This combination brings home that the internet of things isn’t just about the things, it is about connecting the things back to the cloud so that the data generated can be aggregated where it has much greater value.

I am sure that people will design SoCs for various aspects of IoT, but even if they do I think it will be in old processes, not even 28nm, so they can integrate sensors and analog and wireless on the same chip. But more likely a lot of these will be small boards with microcontrollers, wireless and sensors on different chips. For example, take a look at the iFixit teardown of the Fitbit, which in its current incarnation is about one inch by quarter of an inch.

atm1

An important aspect of doing this sort of design is having enough microcontrollers with the right combination of features. You can’t afford to have twice as much flash as you need or too many unused functions. The Atmel microcontroller product finder shows that at present they have 506 different ones to choose from.

The most recent two are SAMA5D4, and SAMD21 which are specifically targeted towards wearables and IoT projects. These are the latest two products in the Atmel SAM D family.

One area of especial concern in this market is security since it is too dangerous to simply try and do everything in software on the microcontroller. Keys can be stolen. Software can be compromised if it is in external RAM. An area of particular security concern is to make sure that any JTAG debug port is secure or it can be used to compromise almost anything on the chip.

So what are these chips?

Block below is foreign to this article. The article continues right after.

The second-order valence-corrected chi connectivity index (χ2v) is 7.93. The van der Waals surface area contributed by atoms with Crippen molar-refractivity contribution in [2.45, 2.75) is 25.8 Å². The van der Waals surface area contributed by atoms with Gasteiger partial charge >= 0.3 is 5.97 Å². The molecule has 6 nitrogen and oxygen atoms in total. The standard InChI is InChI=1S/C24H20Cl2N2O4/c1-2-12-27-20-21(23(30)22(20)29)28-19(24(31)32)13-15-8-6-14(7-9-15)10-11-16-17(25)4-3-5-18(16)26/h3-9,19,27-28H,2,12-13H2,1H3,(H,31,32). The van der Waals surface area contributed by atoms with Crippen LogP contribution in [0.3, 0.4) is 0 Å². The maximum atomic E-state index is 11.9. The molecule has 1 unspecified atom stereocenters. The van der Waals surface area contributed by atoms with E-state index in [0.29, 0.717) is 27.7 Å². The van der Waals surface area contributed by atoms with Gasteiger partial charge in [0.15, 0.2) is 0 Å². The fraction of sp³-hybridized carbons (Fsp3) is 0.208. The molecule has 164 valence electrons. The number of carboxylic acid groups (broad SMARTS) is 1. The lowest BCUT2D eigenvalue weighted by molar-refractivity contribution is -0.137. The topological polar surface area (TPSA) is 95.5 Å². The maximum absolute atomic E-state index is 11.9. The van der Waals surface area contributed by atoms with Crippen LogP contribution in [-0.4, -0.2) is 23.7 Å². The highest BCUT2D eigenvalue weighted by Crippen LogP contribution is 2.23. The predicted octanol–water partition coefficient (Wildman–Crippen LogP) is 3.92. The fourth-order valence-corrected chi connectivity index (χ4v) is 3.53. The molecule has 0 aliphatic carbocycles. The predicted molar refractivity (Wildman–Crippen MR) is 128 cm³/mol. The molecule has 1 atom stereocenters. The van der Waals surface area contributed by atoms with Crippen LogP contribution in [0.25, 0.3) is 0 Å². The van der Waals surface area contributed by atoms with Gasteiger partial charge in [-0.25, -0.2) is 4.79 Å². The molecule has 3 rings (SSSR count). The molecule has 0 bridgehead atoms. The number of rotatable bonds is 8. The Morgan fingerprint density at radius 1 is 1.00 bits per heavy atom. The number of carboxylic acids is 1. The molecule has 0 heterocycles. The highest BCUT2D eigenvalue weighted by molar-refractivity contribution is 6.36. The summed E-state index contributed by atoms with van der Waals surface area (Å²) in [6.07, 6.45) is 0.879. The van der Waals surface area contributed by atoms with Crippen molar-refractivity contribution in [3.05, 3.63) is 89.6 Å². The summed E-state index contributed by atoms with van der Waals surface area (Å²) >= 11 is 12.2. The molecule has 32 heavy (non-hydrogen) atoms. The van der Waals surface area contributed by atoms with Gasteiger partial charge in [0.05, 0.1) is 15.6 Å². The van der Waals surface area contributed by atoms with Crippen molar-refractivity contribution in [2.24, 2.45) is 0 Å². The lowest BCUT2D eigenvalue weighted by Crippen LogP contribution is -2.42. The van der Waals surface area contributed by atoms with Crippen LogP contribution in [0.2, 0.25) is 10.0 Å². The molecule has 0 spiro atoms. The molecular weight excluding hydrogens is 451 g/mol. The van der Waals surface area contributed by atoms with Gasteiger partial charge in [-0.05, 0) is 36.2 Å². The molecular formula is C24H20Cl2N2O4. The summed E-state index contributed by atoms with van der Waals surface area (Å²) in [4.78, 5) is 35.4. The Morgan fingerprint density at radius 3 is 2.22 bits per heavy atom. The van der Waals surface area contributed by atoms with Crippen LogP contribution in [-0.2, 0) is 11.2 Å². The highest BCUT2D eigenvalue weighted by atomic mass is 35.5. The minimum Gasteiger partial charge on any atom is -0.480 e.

The SAMA5D4 is an ARM Cortex-A5 device with a 720p hardware video decoder. It has high security with on-the-fly capability to run encrypted code straight out of external memory, tamper detection, secret key storage in hardware, hardware private and public key cryptography and ARM TrustZone. It supports both 16 and 32 bit memory interfaces for maximum flexibility. It is targeted at applications that require displays, such as home and industrial automation, vending machines, elevator displays with ads, or surveillance camera playback.

The SAMD21 is the latest Atmel microcontroller based on the ARM Cortex-M0+ but in addition to the features on earlier cores it also has:

  • Full speed USB device and embedded host
  • DMA
  • Enhanced timer/counters for high end PWM in Lighting and motor control – I2S
  • Increased I2C speed to 3.4Mbit/S
  • Fractional PLL for audio streaming

As you can deduce from the feature set it is target at medium end industrial and consumer applications, possibly involving audio and high power management.

And, to show that this sort of market is starting to become real, at the salesforce Dreamforce event earlier in the week a keynote was given by will.i.am of the Black Eyed Peas (and a founder of Beats that Apple recently acquired). In a chat with Marc Benoiff, CEO of Salesforce.com, he has already leaked that he will introduced a wearable wrist computer that doesn’t require a phone to piggy-back on (unlike the Apple Watch).

Watch the chat:

Looking for more information on the SAMA5D4It can be found here.

This post has been republished with permission from SemiWiki.com, where Paul McLellan is a featured blogger. It first appeared there on October 17, 2014.